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Make A Rising - Infinite Ellipse And Head With Open Fontanel CD (album) cover

INFINITE ELLIPSE AND HEAD WITH OPEN FONTANEL

Make A Rising

 

RIO/Avant-Prog

4.12 | 10 ratings

From Progarchives.com, the ultimate progressive rock music website

TheGazzardian
Prog Reviewer
4 stars You've been unsure about this album since you listened to the free EP that the band released in early 2011 (New I Fealing). Over the course of a full length album, can the band really top what they accomplished on that three track album? Isn't it riskier to pay money for an unsure thing, when the sure, good thing was free?

(Hey, you in the corner - yeah, you the guy looking confused. Are you telling me you haven't heard New I Fealing yet? Let me help ya out - go download that and give it a spin. If you like it even a little bit, direct your credit card to the nearest online retailer carrying this album.)

Infinite Ellipse and Head With Open Fontanel, despite having a name you will likely never remember, is an utterly superb piece of avant garde music, full of wonderful melodies, odd sounds, freakouts, weird lyrics, and songs with names like "Sneffels Yokul" and "Look, I'm Almost Dead". The cover art is laid out like all those Pendragon album covers - with all the little details and sub-stories going on - except it's a photograph instead of a painting, so they had to actually make all the weird stuff, not just imagine it. Yep, this is a weird band, thank goodness!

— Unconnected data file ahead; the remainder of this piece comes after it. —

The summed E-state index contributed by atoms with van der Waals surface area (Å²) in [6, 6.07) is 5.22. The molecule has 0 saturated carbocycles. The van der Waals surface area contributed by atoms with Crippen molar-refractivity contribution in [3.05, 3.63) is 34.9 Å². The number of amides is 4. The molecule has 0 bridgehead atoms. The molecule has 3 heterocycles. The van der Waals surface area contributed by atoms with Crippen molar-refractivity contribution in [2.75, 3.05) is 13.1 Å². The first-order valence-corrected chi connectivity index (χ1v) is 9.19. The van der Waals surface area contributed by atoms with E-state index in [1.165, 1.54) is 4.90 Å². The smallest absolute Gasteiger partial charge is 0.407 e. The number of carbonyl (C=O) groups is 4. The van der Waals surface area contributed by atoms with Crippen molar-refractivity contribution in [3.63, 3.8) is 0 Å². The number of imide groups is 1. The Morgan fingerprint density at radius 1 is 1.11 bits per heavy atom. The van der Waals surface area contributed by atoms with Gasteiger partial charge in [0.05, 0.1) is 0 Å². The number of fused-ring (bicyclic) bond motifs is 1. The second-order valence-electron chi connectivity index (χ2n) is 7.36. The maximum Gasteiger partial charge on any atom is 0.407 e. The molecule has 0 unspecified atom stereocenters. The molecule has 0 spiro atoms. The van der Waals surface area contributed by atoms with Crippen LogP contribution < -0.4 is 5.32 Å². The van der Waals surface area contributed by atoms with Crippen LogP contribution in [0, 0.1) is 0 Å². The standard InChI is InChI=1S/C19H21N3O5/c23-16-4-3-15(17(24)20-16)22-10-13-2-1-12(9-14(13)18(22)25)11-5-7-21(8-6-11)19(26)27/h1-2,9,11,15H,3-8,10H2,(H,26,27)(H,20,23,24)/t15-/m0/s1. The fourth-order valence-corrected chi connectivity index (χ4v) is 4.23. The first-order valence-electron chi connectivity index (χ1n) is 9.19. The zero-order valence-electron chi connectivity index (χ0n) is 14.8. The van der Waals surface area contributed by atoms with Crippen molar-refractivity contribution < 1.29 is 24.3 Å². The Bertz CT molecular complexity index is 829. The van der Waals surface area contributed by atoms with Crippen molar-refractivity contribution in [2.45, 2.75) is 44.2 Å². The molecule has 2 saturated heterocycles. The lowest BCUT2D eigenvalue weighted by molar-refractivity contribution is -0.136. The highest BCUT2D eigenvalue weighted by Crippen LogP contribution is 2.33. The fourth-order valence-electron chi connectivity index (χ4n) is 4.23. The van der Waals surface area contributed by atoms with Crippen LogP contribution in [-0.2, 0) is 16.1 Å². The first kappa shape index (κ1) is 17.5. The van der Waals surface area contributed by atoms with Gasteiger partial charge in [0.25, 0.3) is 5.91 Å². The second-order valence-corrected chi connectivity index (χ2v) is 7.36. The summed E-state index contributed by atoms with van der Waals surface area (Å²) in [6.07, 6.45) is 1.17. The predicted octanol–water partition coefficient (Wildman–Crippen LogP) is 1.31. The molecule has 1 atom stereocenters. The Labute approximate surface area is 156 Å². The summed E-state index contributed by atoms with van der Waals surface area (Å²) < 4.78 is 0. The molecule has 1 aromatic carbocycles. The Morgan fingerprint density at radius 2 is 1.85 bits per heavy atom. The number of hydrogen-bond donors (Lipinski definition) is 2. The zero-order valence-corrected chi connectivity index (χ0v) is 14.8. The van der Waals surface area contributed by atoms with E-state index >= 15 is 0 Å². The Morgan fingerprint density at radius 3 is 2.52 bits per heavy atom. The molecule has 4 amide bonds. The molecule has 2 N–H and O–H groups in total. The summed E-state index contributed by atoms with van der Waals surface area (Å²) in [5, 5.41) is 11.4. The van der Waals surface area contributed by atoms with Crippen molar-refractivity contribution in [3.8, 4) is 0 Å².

They can be strikingly sparse and emotional at times - Woodsong (parts 1 and 2) is a superb example of this, being carried pretty much completely by the quiet piano and the mournful horns. And they can also rock out and pound your ears with glorious, glorious sound and melody, as they demonstrate in pretty much every song. They've mastered the art of introducing a new melody or idea with a bang. Contrast is the name of the game here, and a quiet section may be interrupted by the introduction of an energetic theme on the trombone.

Seven vocalists, a marimba, trombone, cello, saxophone, flute, and the only traditional rock instrument in sight is a doublebass. And yet these guys rock pretty hard from time to time, and their music has an undeniable energy about it.

For sure, one of the better albums I have discovered in the past months. Oh, and I'm going to say this - this is better than New I Fealing. It's complex, it's fun, it's bizarre. And it's not a matter of quantity over quality - the highest moments here easily surpass the highest moments of New I Fealing. (And that's something that I never would have thought would be easy!)

TheGazzardian | 4/5 |

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